Lavatory sinks, showers, and tubs all have similarly wide price ranges, as well as much higher fitting costs. Lavatory faucets, for example, can run from around $50 for dime-store grade models made of plastic, all the way up to $1,000 and more for ultra-chic creations. Add a German name, and you can add another $200 to the price. And don’t forget:  Labor, labor, labor.

Towel bars can run anywhere from $15 bargain bin models
to Baroque creations such as this one,
which comes in just under two hundred bucks.
• Cabinetwork also soaks up money in a hurry. Costs vary wildly, but better-quality brands of base cabinet are seldom below  $200 per lineal foot, and can go up steeply from there. Installation labor is additional, of course. Lavatory mirrors can set you back as well. Plain old 1/4" mirror glass with a deburred edge will cost you about $6-8 per square foot installed. Polishing, beveling, drilling or other special work will cost substantially more.

•  Finish materials.  The coup de grace for most bathroom budgets comes from finish items such as flooring, countertops and shower surrounds. These costs tend to sneak up on you near the end of the project, just when you thought you were still solvent. Countertops can range from a low of around $15 per square foot for for plastic laminate, to well over $300 per square foot for a custom concrete job. Tile is so wide-ranging in price that, basically, you could spend any amount you wanted on it. And whether you go cheap or fancy on the material, however, the installation is still going to cost at least five bucks a square foot.

•  Lastly, don’t overlook the cost of towel bars, toilet paper holders, soap dishes, and the like. Though they seem like nickel-and-dime items, they add up quickly. A basic, piece-of-junk towel ring, for example, starts at around $20, and if you want anything with a semblance of quality, the price will go up—way up. Hence, if you haven’t been minding your budget, your towels may end up hanging on a nail.

Monday, October 30, 2017

THE CRAPPER TOILET AND OTHER POTTY TALK

Crapper: The thing, and the man.
Almost two centuries ago, Thomas Crapper showed off the effectiveness of his newfangled water closet by flushing down six apples along with several sheets of paper stuck to the bowl with grease. His guests were no doubt suitably impressed by this demonstration. However, few would have dreamed that utilitarian plumbing fixtures such as Crapper’s would one day be marketed as virtual objets d’art in plumbing showrooms everywhere.


You can spend any amount of money you want on a toilet,
if that's really where your priorities lie.
Yet that’s just what has happened.  Toilets, lavatories, tubs and sinks have been elevated to luxurious status symbols. Sure, you can still buy an ordinary white china toilet for under a hundred bucks, although its pedigree may be dubious. But for a healthy surcharge you can also choose from myriad colors—or should I say flavors: French Vanilla, Jersey Cream, and Raspberry Puree are just a few I’ve come across. Toilets can also be had with crackled, speckled, or glazed finishes; with hand-painted flowers or pinstripes; or in sculpted shapes designed by architects who apparently don’t have much else to do. You can even buy reproductions of antique toilets not much different from Crapper’s, except that they now sell for around $1200.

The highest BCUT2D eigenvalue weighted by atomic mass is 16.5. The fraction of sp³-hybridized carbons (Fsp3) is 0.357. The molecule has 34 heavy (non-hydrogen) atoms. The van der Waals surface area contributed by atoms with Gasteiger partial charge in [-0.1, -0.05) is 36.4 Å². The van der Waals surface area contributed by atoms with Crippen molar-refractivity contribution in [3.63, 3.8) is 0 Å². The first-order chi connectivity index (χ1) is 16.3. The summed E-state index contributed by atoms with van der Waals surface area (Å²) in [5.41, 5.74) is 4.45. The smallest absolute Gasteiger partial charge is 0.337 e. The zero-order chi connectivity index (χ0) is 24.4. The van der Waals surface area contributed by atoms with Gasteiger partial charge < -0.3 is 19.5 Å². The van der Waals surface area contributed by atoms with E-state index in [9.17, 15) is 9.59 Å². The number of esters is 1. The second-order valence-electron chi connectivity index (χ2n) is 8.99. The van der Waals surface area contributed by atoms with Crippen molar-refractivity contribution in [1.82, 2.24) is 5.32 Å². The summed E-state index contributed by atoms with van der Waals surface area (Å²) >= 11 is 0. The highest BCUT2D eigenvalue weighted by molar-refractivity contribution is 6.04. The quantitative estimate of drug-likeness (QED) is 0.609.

Of course, people are entitled to pay as much as they want to for a toilet. The thing to remember is that, beyond a basic level of quality, there isn’t that much difference between one toilet and another. The same is true of other plumbing fixtures. Here’s a brief rundown of common fixtures and their relative benefits:  


This is your garden-variety undermount sink.
Note that there is no rim to catch crud and
complicate cleaning.
•  Toilets can range from about $75 to well over a thousand. The better models use ultra-quiet “siphon vortex” flush action and a high-quality flush valve;  cheaper ones use noisier “siphon jet” flushing and a flush valve worthy of the name Crapper. Beyond that, one toilet is about as good as the next; any additional expenditure only goes toward those hand-painted magnolias on the bowl rim. 

•  Lavatory sinks are widely offered in enameled steel, china, or cast iron, in ascending order of cost. A few companies make stainless steel lavatory sinks as well. They’re variously available in self-rimming topmount, metal-framed, and undermount styles.  The latter are the most practical of the three, since there’s no protruding rim to catch splashes and crud. Lavatories made of solid-plastic materials such as Corian can be fabricated integrally with the countertop, yielding a perfectly flush, seamless installation that’s very easy to maintain. And by the way, I'm not even going to mention vessel sinks, those inane bowl-on-top-of-the-counter affairs, because I happen to think it's one of the silliest trends in plumbing history.


Composite countertop materials such as Corian offer
sinks fabricated integral with the counter—
probably the ultimate in ease of cleaning. Alas,
just about the ultimate in expense as well.
•  Bathtubs (the old-fashioned variety, not the kind bristling with jets) are available in both enameled steel and enameled cast iron. American Standard also offers a composite material called Americast, which emulates the performance of cast iron but is lighter. Enameled steel tubs are the cheapest; however, they have a tinny feel, lose heat rapidly, and dent and chip more easily. Cast iron tubs, while about 3-4 times the cost of steel, are extremely durable and hold heat better once they’ve warmed up. They’re also incredibly heavy, so plan on hiring a he-man at installation time.